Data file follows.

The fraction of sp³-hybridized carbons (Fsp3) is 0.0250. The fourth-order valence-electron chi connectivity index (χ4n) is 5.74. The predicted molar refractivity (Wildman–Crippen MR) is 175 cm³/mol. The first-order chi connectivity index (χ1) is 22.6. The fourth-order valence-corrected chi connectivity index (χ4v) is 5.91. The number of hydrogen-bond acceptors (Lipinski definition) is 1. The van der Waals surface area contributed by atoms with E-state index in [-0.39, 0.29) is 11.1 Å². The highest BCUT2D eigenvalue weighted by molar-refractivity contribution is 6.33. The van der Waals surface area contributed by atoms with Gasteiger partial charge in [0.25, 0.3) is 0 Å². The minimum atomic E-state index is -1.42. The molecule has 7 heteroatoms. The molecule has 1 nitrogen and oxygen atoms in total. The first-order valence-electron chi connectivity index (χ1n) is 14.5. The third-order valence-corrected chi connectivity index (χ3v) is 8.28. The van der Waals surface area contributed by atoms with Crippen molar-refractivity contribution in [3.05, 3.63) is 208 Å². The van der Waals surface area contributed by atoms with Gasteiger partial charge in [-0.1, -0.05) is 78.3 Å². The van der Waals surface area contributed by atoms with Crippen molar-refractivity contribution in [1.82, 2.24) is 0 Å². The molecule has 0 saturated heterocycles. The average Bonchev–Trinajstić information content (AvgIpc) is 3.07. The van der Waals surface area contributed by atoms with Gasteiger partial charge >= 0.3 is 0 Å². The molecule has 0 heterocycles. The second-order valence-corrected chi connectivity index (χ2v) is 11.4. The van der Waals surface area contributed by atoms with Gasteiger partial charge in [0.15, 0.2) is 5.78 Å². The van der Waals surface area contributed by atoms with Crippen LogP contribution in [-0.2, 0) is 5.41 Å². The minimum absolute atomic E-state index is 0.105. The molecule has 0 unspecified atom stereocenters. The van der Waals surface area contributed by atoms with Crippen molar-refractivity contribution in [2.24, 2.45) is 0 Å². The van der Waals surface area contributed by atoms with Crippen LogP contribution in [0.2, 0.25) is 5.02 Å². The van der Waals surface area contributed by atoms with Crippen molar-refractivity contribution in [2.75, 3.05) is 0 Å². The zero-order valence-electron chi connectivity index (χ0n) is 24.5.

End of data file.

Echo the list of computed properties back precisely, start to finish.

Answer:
The fraction of sp³-hybridized carbons (Fsp3) is 0.0250. The fourth-order valence-electron chi connectivity index (χ4n) is 5.74. The predicted molar refractivity (Wildman–Crippen MR) is 175 cm³/mol. The first-order chi connectivity index (χ1) is 22.6. The fourth-order valence-corrected chi connectivity index (χ4v) is 5.91. The number of hydrogen-bond acceptors (Lipinski definition) is 1. The van der Waals surface area contributed by atoms with E-state index in [-0.39, 0.29) is 11.1 Å². The highest BCUT2D eigenvalue weighted by molar-refractivity contribution is 6.33. The van der Waals surface area contributed by atoms with Gasteiger partial charge in [0.25, 0.3) is 0 Å². The minimum atomic E-state index is -1.42. The molecule has 7 heteroatoms. The molecule has 1 nitrogen and oxygen atoms in total. The first-order valence-electron chi connectivity index (χ1n) is 14.5. The third-order valence-corrected chi connectivity index (χ3v) is 8.28. The van der Waals surface area contributed by atoms with Crippen molar-refractivity contribution in [3.05, 3.63) is 208 Å². The van der Waals surface area contributed by atoms with Gasteiger partial charge in [-0.1, -0.05) is 78.3 Å². The van der Waals surface area contributed by atoms with Crippen molar-refractivity contribution in [1.82, 2.24) is 0 Å². The molecule has 0 saturated heterocycles. The average Bonchev–Trinajstić information content (AvgIpc) is 3.07. The van der Waals surface area contributed by atoms with Gasteiger partial charge >= 0.3 is 0 Å². The molecule has 0 heterocycles. The second-order valence-corrected chi connectivity index (χ2v) is 11.4. The van der Waals surface area contributed by atoms with Gasteiger partial charge in [0.15, 0.2) is 5.78 Å². The van der Waals surface area contributed by atoms with Crippen LogP contribution in [-0.2, 0) is 5.41 Å². The minimum absolute atomic E-state index is 0.105. The molecule has 0 unspecified atom stereocenters. The van der Waals surface area contributed by atoms with Crippen molar-refractivity contribution in [2.24, 2.45) is 0 Å². The van der Waals surface area contributed by atoms with Crippen LogP contribution in [0.2, 0.25) is 5.02 Å². The van der Waals surface area contributed by atoms with Crippen molar-refractivity contribution in [2.75, 3.05) is 0 Å². The zero-order valence-electron chi connectivity index (χ0n) is 24.5.